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If I request the dividends to be reinvested do I still pay taxes on those reinvested dividends or is it deferred until we take the money out? Just thinking ahead for our taxes next year. We expect to invest for the long term, hopefully 20 properous years or so.
Not sure what a 'Tax-Managed Fund will do for me, I am unfamiliar with how they work.

Outside a tax-sheltered account, "distributions" from a mutual fund are taxable. Even if reinvested.

There are, beginning 2004, 4 categories of distributions from stock funds. Some funds do distributions once a year, others do them quarterly or even monthly, and some funds have different schedules for different categories.

The categories are:
Qualifying dividends (new category in 2004), taxable at LT cap gains rates
Non-qualifying dividends (formerly all dividends) - I think stock funds with signifigant bond components put interest here as well. This is taxable as ordinary income
LT cap gains
Short-term cap gains, taxable as ordinary income

Since capital LOSSES are never distributed, quite a lot of funds currently have a signifigant stockpile of capital losses. There won't be any capital gains distributions from a fund until its capital losses are covered by new gains.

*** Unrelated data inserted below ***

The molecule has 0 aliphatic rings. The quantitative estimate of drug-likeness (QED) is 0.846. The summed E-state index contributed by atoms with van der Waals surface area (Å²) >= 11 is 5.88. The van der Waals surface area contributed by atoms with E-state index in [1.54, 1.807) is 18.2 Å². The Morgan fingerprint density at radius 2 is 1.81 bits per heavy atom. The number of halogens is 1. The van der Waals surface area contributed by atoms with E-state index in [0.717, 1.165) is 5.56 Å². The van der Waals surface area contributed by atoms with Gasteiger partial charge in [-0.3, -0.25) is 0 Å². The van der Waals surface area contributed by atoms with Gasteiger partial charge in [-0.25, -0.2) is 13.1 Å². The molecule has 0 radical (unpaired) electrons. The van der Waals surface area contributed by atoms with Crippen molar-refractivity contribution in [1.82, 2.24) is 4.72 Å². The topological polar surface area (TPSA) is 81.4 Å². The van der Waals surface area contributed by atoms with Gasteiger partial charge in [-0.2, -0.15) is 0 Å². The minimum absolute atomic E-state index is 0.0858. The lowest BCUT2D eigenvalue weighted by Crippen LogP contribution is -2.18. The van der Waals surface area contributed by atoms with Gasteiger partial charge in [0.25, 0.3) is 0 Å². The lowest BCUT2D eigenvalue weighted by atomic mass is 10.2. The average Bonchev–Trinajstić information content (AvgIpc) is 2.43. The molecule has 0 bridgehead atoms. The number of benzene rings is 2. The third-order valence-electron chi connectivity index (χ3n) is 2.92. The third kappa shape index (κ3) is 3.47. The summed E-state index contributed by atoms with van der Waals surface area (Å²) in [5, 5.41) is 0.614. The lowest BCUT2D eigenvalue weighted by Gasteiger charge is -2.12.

Tax-managed mutual funds tend to make longer-term investments, preferring a long-term cap gain to a short-term cap gain (except possibly when there are losses still to cover) and preferring qualifying to non-qualifying dividends. And willing to risk some depreciation of its position to express that preference. After all, a 100% gain subject to LT cap gains taxes (up to 15%) is an 85% gain; but a 110% gain subject to ST cap gains taxes (up to 30%) is only an 82.5% gain.

All else being equal, which it never is quite, you would expect the tax-managed mutual fund to have a lower PRE-tax return and therefore be less suitable for an IRA account.

On the other hand, one of the ways in which things are NOT equal is that the tax-managed fund can be expected to have less stock turnover and therefore lose less to spreads (how the market-makers make money) and commissions (how the brokers make money) as compared to a non-tax-managed fund.

Since most stock indexes are pretty stable in their content (I can't think of an exception, but there may be some), an index fund is almost automatically a tax-managed fund as well. Index funds also tend to have lower expense ratios (how the fund managers make money) which is a good thing for the investor.
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